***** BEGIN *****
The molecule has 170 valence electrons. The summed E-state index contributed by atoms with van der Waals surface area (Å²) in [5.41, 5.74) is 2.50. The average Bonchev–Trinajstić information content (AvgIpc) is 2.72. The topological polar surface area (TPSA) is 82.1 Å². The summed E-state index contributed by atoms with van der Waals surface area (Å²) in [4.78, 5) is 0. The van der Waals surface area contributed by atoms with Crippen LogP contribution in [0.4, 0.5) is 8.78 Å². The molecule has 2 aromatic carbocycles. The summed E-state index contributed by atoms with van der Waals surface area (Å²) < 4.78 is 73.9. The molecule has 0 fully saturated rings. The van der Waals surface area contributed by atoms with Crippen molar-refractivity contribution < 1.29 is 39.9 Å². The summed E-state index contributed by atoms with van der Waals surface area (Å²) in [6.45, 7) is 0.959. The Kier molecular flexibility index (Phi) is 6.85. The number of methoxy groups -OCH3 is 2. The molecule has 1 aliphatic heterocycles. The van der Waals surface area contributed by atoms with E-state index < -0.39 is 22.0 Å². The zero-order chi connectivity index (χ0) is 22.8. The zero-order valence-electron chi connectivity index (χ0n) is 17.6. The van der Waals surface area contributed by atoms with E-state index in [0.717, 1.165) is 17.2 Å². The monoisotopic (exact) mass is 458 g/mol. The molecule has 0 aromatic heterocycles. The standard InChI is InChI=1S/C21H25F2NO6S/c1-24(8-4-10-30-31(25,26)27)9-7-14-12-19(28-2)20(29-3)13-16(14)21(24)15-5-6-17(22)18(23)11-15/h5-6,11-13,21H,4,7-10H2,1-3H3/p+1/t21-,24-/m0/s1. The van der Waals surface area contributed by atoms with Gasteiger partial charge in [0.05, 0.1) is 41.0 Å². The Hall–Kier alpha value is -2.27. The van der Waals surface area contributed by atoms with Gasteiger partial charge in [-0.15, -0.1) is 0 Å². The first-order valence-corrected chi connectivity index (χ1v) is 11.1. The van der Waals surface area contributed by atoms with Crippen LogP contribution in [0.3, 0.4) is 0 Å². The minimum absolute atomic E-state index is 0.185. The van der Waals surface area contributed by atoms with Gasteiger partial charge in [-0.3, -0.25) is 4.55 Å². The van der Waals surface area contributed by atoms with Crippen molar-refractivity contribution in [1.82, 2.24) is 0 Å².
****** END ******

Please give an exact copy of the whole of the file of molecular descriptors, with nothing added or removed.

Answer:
The molecule has 170 valence electrons. The summed E-state index contributed by atoms with van der Waals surface area (Å²) in [5.41, 5.74) is 2.50. The average Bonchev–Trinajstić information content (AvgIpc) is 2.72. The topological polar surface area (TPSA) is 82.1 Å². The summed E-state index contributed by atoms with van der Waals surface area (Å²) in [4.78, 5) is 0. The van der Waals surface area contributed by atoms with Crippen LogP contribution in [0.4, 0.5) is 8.78 Å². The molecule has 2 aromatic carbocycles. The summed E-state index contributed by atoms with van der Waals surface area (Å²) < 4.78 is 73.9. The molecule has 0 fully saturated rings. The van der Waals surface area contributed by atoms with Crippen molar-refractivity contribution < 1.29 is 39.9 Å². The summed E-state index contributed by atoms with van der Waals surface area (Å²) in [6.45, 7) is 0.959. The Kier molecular flexibility index (Phi) is 6.85. The number of methoxy groups -OCH3 is 2. The molecule has 1 aliphatic heterocycles. The van der Waals surface area contributed by atoms with E-state index < -0.39 is 22.0 Å². The zero-order chi connectivity index (χ0) is 22.8. The zero-order valence-electron chi connectivity index (χ0n) is 17.6. The van der Waals surface area contributed by atoms with E-state index in [0.717, 1.165) is 17.2 Å². The monoisotopic (exact) mass is 458 g/mol. The molecule has 0 aromatic heterocycles. The standard InChI is InChI=1S/C21H25F2NO6S/c1-24(8-4-10-30-31(25,26)27)9-7-14-12-19(28-2)20(29-3)13-16(14)21(24)15-5-6-17(22)18(23)11-15/h5-6,11-13,21H,4,7-10H2,1-3H3/p+1/t21-,24-/m0/s1. The van der Waals surface area contributed by atoms with Gasteiger partial charge in [0.05, 0.1) is 41.0 Å². The Hall–Kier alpha value is -2.27. The van der Waals surface area contributed by atoms with Gasteiger partial charge in [-0.15, -0.1) is 0 Å². The first-order valence-corrected chi connectivity index (χ1v) is 11.1. The van der Waals surface area contributed by atoms with Crippen LogP contribution in [0.3, 0.4) is 0 Å². The minimum absolute atomic E-state index is 0.185. The van der Waals surface area contributed by atoms with Gasteiger partial charge in [-0.3, -0.25) is 4.55 Å². The van der Waals surface area contributed by atoms with Crippen molar-refractivity contribution in [1.82, 2.24) is 0 Å².